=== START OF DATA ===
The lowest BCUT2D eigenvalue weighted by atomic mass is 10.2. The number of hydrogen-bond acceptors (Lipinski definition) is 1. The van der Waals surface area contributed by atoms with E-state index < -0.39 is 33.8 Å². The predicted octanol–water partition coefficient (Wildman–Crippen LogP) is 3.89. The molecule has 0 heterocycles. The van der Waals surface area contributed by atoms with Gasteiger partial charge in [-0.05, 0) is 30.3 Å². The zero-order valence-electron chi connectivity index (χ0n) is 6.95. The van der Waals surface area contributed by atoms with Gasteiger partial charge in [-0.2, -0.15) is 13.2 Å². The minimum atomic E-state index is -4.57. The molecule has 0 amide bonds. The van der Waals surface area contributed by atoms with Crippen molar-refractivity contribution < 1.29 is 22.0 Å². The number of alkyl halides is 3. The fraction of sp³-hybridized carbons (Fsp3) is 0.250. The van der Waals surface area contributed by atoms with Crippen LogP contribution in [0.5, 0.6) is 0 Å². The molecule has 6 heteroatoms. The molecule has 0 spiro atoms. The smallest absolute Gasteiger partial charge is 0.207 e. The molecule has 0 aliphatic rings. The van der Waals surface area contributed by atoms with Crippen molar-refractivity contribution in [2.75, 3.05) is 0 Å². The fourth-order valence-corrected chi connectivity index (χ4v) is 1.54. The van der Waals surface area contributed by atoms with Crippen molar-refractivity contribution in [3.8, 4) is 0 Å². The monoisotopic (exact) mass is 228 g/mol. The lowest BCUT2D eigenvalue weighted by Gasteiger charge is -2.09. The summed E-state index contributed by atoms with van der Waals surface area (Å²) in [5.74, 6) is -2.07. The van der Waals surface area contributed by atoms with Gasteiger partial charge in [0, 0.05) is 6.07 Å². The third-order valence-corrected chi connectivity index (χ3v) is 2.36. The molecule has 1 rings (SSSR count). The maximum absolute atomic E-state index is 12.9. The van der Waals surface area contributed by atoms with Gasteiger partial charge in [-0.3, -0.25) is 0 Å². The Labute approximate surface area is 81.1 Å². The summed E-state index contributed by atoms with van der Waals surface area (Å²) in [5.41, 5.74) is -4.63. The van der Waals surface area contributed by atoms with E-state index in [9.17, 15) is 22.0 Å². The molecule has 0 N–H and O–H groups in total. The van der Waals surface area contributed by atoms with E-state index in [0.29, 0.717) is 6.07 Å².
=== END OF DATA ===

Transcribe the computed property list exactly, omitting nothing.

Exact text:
The lowest BCUT2D eigenvalue weighted by atomic mass is 10.2. The number of hydrogen-bond acceptors (Lipinski definition) is 1. The van der Waals surface area contributed by atoms with E-state index < -0.39 is 33.8 Å². The predicted octanol–water partition coefficient (Wildman–Crippen LogP) is 3.89. The molecule has 0 heterocycles. The van der Waals surface area contributed by atoms with Gasteiger partial charge in [-0.05, 0) is 30.3 Å². The zero-order valence-electron chi connectivity index (χ0n) is 6.95. The van der Waals surface area contributed by atoms with Gasteiger partial charge in [-0.2, -0.15) is 13.2 Å². The minimum atomic E-state index is -4.57. The molecule has 0 amide bonds. The van der Waals surface area contributed by atoms with Crippen molar-refractivity contribution < 1.29 is 22.0 Å². The number of alkyl halides is 3. The fraction of sp³-hybridized carbons (Fsp3) is 0.250. The van der Waals surface area contributed by atoms with Crippen LogP contribution in [0.5, 0.6) is 0 Å². The molecule has 6 heteroatoms. The molecule has 0 spiro atoms. The smallest absolute Gasteiger partial charge is 0.207 e. The molecule has 0 aliphatic rings. The van der Waals surface area contributed by atoms with Crippen molar-refractivity contribution in [2.75, 3.05) is 0 Å². The fourth-order valence-corrected chi connectivity index (χ4v) is 1.54. The van der Waals surface area contributed by atoms with Crippen molar-refractivity contribution in [3.8, 4) is 0 Å². The monoisotopic (exact) mass is 228 g/mol. The lowest BCUT2D eigenvalue weighted by Gasteiger charge is -2.09. The summed E-state index contributed by atoms with van der Waals surface area (Å²) in [5.74, 6) is -2.07. The van der Waals surface area contributed by atoms with Gasteiger partial charge in [0, 0.05) is 6.07 Å². The third-order valence-corrected chi connectivity index (χ3v) is 2.36. The molecule has 1 rings (SSSR count). The maximum absolute atomic E-state index is 12.9. The van der Waals surface area contributed by atoms with Gasteiger partial charge in [-0.3, -0.25) is 0 Å². The Labute approximate surface area is 81.1 Å². The summed E-state index contributed by atoms with van der Waals surface area (Å²) in [5.41, 5.74) is -4.63. The van der Waals surface area contributed by atoms with E-state index in [9.17, 15) is 22.0 Å². The molecule has 0 N–H and O–H groups in total. The van der Waals surface area contributed by atoms with E-state index in [0.29, 0.717) is 6.07 Å².